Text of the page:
Oak Alley Plantation is a historic plantation located on the west bank of the Mississippi River, in the community of Vacherie, St. James Parish, Louisiana, U.S. Oak Alley is named for its distinguishing visual feature, an alley (French allée) or canopied path, created by a double row of southern live oak trees about 800 feet (240 meters) long, planted in the early 18th century — long before the present house was built. The allée or tree avenue runs between the home and the River. The property was designated a National Historic Landmark for its architecture and landscaping, and for the agricultural innovation of grafting pecan trees, performed there in 1846–47 by an enslaved gardener.
The Myrtles Plantation is a historic home and former antebellum plantation in St. Francisville, Louisiana, United States. Built in 1796 by General David Bradford, it is touted as “one of America’s most haunted homes.”
A mirror located in the house supposedly holds the spirits of Sara Woodruff and two of her children. According to custom, mirrors are covered after a death, but legend says that after the poisoning of the Woodruffs, this particular mirror was overlooked. The uncovered mirror reportedly trapped the spirits of Sara and her children, who are occasionally seen or leave handprints in the mirror.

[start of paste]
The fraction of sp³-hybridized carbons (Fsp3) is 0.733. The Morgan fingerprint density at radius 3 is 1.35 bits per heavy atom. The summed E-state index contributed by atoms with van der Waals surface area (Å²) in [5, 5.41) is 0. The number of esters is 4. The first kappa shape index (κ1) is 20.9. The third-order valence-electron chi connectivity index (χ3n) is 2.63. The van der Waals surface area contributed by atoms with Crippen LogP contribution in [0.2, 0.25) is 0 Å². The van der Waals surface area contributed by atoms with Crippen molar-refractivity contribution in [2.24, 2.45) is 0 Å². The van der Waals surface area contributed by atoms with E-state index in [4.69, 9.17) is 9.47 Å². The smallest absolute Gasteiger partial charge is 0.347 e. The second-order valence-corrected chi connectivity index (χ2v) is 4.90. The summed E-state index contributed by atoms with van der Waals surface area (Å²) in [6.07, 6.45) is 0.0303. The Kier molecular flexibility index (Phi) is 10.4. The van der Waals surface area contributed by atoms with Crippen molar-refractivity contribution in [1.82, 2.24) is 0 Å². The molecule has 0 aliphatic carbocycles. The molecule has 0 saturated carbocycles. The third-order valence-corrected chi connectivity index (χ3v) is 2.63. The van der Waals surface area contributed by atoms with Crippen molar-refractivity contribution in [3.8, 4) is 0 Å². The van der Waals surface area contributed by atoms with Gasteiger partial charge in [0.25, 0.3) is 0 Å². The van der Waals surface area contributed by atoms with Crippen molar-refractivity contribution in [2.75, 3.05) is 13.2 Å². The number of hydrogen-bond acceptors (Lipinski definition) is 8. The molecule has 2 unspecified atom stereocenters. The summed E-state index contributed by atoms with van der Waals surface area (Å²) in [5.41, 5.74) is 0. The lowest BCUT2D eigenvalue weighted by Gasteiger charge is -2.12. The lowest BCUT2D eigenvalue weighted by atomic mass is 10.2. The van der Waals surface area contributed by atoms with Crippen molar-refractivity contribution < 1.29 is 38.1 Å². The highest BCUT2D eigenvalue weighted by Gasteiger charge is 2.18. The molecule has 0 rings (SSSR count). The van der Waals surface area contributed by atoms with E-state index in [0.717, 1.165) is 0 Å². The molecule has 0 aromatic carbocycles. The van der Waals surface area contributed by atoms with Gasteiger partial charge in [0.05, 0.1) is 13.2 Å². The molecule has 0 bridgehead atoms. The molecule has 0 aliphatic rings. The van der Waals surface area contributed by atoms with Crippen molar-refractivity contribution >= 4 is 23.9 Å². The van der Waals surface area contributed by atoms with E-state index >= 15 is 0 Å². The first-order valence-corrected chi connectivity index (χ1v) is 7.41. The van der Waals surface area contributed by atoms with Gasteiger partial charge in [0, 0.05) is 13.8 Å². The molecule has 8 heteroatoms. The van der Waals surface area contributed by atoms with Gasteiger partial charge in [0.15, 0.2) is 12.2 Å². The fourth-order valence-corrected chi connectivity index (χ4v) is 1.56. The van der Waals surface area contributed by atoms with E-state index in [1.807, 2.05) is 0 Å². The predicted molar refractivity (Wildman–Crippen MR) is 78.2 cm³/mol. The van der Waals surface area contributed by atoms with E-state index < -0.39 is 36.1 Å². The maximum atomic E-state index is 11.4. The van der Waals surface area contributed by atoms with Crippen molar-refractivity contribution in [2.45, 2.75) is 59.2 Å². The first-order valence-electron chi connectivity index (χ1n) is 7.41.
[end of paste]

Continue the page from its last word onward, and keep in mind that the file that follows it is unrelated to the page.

The Jonathan Corwin House in Salem, Massachusetts, USA, known as The Witch House, was the home of Judge Jonathan Corwin (1640–1718) and is the only structure still standing in Salem with direct ties to the Salem witch trials of 1692, thought to be built between 1620 and 1642. It was bought by Judge Corwin in 1675, when he was 35 years old, and he lived there for more than forty years. Corwin is buried in the nearby Broad Street Cemetery. The house remained in the Corwin family until the mid-19th century. It is located at 310 Essex Street, at the cross streets of North Street and Summer Street in the McIntire Historic District in Salem, Massachusetts.